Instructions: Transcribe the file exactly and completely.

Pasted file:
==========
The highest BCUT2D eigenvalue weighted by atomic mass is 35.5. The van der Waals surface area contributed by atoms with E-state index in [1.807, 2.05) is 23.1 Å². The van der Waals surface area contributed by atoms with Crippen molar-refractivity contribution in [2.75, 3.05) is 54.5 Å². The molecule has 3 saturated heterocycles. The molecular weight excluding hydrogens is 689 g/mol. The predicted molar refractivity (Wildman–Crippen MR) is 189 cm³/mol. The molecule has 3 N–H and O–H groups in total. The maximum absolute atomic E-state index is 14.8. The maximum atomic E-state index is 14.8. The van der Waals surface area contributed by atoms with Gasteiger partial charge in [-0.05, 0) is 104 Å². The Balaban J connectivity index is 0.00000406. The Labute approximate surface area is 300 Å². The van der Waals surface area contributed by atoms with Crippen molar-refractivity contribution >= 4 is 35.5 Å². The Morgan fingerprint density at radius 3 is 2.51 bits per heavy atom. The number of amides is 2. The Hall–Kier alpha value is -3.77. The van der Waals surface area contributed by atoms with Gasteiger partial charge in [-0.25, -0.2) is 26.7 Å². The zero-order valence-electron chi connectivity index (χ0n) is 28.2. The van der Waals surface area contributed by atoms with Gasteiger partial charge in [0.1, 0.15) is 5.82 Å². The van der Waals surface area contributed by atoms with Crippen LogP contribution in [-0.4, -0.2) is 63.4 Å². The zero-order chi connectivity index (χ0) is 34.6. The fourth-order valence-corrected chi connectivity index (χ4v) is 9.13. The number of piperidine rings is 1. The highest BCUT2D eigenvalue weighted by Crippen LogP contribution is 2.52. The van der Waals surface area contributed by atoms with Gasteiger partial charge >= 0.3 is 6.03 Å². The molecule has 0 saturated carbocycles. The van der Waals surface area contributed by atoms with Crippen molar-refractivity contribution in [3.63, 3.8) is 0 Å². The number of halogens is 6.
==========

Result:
The highest BCUT2D eigenvalue weighted by atomic mass is 35.5. The van der Waals surface area contributed by atoms with E-state index in [1.807, 2.05) is 23.1 Å². The van der Waals surface area contributed by atoms with Crippen molar-refractivity contribution in [2.75, 3.05) is 54.5 Å². The molecule has 3 saturated heterocycles. The molecular weight excluding hydrogens is 689 g/mol. The predicted molar refractivity (Wildman–Crippen MR) is 189 cm³/mol. The molecule has 3 N–H and O–H groups in total. The maximum absolute atomic E-state index is 14.8. The maximum atomic E-state index is 14.8. The van der Waals surface area contributed by atoms with Gasteiger partial charge in [-0.05, 0) is 104 Å². The Balaban J connectivity index is 0.00000406. The Labute approximate surface area is 300 Å². The van der Waals surface area contributed by atoms with Crippen molar-refractivity contribution >= 4 is 35.5 Å². The Morgan fingerprint density at radius 3 is 2.51 bits per heavy atom. The number of amides is 2. The Hall–Kier alpha value is -3.77. The van der Waals surface area contributed by atoms with Gasteiger partial charge in [-0.25, -0.2) is 26.7 Å². The zero-order valence-electron chi connectivity index (χ0n) is 28.2. The van der Waals surface area contributed by atoms with Gasteiger partial charge in [0.1, 0.15) is 5.82 Å². The van der Waals surface area contributed by atoms with Crippen LogP contribution in [-0.4, -0.2) is 63.4 Å². The zero-order chi connectivity index (χ0) is 34.6. The fourth-order valence-corrected chi connectivity index (χ4v) is 9.13. The number of piperidine rings is 1. The highest BCUT2D eigenvalue weighted by Crippen LogP contribution is 2.52. The van der Waals surface area contributed by atoms with Gasteiger partial charge >= 0.3 is 6.03 Å². The molecule has 0 saturated carbocycles. The van der Waals surface area contributed by atoms with Crippen molar-refractivity contribution in [3.63, 3.8) is 0 Å². The number of halogens is 6.